Norway is the first country in the world to prohibit deforestation

Norway is so woke to deforestation, it’s the first nation to outlaw it.
On May 24, Norway committed to zero deforestation, reports UN partner Climate Action. The groundbreaking move means that the nation pledges to ban any product in its supply chain that contributes to the deforestation of rainforests through the government’s public procurement policy

Tributary of the Amazon River.

“This is an important victory in the fight to protect the rainforest. Over the last few years, a number of companies have committed to cease the procurement of goods that can be linked to destruction of the rainforest,” Nils Hermann Ranum of Rainforest Foundation Norway said in a statement on the organization’s site.

“Until now, this has not been matched by similar commitments from governments. Thus, it is highly positive that the Norwegian state is now following suit and making the same demands when it comes to public procurements.”

The foundation has campaigned for years to make this a reality.

At the UN Climate Summit in New York in 2014, Norway, Germany and the U.K. pledged to “promote national commitments that encourage deforestation-free supply chains,” through public procurement policies and to sustainably source products like palm oil, soy, beef and timber.

Virgin Amazon rain forest surrounds patches of deforested land prepared for the planting of soybeans.

According to Climate Action, production of palm oil, soy, beef and wood products in seven countries with high deforestation rates (Argentina, Bolivia, Brazil, Paraguay, Indonesia, Malaysia and Papua New Guinea) contributed to 40 percent of total tropical deforestation and 44 percent of associated carbon emissions between 2000 and 2011.

This is not Norway’s first anti-deforestation rodeo, either.

In 2008, Norway gave Brazil — which is home to 60 percent of the Amazon $1 billion to help fight deforestation.
And Brazil delivered.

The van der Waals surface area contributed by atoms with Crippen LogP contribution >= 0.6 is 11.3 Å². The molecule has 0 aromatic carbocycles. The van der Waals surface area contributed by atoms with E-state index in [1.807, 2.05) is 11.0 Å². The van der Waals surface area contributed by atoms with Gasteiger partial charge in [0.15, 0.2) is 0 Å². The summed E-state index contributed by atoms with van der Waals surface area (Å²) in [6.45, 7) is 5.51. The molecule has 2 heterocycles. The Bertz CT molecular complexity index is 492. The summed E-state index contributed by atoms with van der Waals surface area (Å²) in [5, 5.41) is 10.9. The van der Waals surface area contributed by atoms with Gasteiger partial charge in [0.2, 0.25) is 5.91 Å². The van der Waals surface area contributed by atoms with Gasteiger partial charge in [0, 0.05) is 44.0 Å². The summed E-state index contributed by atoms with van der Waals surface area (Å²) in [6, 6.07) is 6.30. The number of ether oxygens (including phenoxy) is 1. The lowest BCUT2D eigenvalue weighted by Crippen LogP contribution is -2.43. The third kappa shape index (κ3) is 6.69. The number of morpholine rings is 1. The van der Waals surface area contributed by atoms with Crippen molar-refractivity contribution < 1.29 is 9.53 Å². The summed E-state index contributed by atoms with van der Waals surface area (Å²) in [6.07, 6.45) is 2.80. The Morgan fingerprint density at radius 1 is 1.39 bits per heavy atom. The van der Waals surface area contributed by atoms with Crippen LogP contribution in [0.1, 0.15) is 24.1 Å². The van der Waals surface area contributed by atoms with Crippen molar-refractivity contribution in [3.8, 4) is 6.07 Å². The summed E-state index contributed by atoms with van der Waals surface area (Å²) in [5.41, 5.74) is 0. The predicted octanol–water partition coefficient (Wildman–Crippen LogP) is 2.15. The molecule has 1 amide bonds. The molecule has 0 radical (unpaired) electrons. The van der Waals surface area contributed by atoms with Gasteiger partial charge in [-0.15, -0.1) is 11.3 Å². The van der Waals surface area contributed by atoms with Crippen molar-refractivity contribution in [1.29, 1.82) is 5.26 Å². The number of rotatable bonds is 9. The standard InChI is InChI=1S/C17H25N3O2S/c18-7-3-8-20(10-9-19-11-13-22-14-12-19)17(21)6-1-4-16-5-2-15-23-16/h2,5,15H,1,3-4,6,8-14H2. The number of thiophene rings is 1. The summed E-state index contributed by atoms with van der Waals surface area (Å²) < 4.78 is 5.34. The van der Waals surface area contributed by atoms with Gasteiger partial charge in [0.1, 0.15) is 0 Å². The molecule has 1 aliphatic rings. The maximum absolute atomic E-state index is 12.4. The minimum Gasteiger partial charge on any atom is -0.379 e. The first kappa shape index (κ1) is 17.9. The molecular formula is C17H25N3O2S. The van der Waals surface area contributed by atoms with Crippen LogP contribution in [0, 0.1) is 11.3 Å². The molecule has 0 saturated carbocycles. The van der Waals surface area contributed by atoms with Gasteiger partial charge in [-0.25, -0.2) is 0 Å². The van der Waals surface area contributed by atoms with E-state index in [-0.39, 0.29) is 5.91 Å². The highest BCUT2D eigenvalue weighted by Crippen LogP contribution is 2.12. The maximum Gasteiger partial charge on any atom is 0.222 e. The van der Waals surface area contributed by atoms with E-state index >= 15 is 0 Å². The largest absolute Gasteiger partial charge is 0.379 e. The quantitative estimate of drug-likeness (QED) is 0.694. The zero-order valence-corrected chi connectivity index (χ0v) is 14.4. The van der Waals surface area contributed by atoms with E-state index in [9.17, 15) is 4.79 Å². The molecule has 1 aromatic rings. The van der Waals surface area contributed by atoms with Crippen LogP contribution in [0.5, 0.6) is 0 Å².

Mato Grosso State in the Amazon jungle, one of the Brazilian states of greatest deforestation. 

By 2015, the South American nation reduced deforestation by a whopping 75 percent, saving more than 33,000 square miles of forest and keeping 3.2 billion tons of carbon dioxide kept out of the atmosphere — an amount that’s three times bigger than the effect of taking all the cars in the U.S. off the road for a year, according to National Geographic.

Aerial view of Amazon rainforest in Amazonas State, Venezuela,

“Other countries should follow Norway’s leadership and adopt similar zero deforestation commitments,” Ranum said.

“In particular, Germany and the UK must act, following their joint statement at the UN Climate Summit.”

And I mean...Europeans and Latin Americans have been working on a trade agreement, the Mercosur, for 20 years.

In June 2019 Angela Merkel sent a letter to Brussels. Together with six European counterparts, the otherwise indecisive Chancellor called for the EU Commission to finally conclude the free trade agreement with the South American Mercosur states after endless negotiations.

“A historic strategic opportunity,” she called the desired treaty with Argentina, Brazil, Paraguay and Uruguay, and Merkel (including loyal partners), and urged Jean-Claude Juncker, the head of the Commission at the time, to act quickly.

The word climate protection did not appear in the letter.
There have long been warnings that this agreement threatens to become a climate killer.

Because it would enable the Mercosur countries to export more beef and other agricultural goods to Europe.
And more agriculture in South America means destroying more rainforest to build pastures for the animals and soya plantations.

Although under Jair Bolsonaro the deforestation of the rainforest has increased dramatically and the planned agreement Mercosur would be a bit in the wrong direction, “the EU and the South American confederation Mercosur agreed on an ambitious and comprehensive free trade agreement on June 28, 2019” ( Quotation from the website of the EU Commission)

The EU Commission remains optimistic, it said.
That is the other word for irresponsibility, greed for profit and ignorance of the climate.
It is therefore very likely that Germany will disregard the joint declarations of the UN climate summit. For business reasons.

Because the opposite would be a conflict with his contractual partner from Mercosur.

My best regards to all, Venus

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